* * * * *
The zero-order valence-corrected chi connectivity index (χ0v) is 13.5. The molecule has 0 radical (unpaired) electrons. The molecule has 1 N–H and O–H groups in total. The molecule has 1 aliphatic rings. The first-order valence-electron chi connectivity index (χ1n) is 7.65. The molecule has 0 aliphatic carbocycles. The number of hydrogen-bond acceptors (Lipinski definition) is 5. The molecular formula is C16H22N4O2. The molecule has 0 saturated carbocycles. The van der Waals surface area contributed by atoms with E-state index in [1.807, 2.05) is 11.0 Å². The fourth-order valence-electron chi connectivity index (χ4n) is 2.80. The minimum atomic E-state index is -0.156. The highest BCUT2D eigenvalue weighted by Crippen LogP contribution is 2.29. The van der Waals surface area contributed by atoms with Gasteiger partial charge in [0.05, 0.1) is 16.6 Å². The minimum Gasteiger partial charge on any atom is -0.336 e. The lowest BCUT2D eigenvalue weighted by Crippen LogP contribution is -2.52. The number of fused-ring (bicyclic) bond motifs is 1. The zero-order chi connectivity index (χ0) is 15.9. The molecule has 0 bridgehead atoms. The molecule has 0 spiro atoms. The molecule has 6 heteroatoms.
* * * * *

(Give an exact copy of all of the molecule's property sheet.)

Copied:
The zero-order valence-corrected chi connectivity index (χ0v) is 13.5. The molecule has 0 radical (unpaired) electrons. The molecule has 1 N–H and O–H groups in total. The molecule has 1 aliphatic rings. The first-order valence-electron chi connectivity index (χ1n) is 7.65. The molecule has 0 aliphatic carbocycles. The number of hydrogen-bond acceptors (Lipinski definition) is 5. The molecular formula is C16H22N4O2. The molecule has 0 saturated carbocycles. The van der Waals surface area contributed by atoms with E-state index in [1.807, 2.05) is 11.0 Å². The fourth-order valence-electron chi connectivity index (χ4n) is 2.80. The minimum atomic E-state index is -0.156. The highest BCUT2D eigenvalue weighted by Crippen LogP contribution is 2.29. The van der Waals surface area contributed by atoms with Gasteiger partial charge in [0.05, 0.1) is 16.6 Å². The minimum Gasteiger partial charge on any atom is -0.336 e. The lowest BCUT2D eigenvalue weighted by Crippen LogP contribution is -2.52. The number of fused-ring (bicyclic) bond motifs is 1. The zero-order chi connectivity index (χ0) is 15.9. The molecule has 0 bridgehead atoms. The molecule has 0 spiro atoms. The molecule has 6 heteroatoms.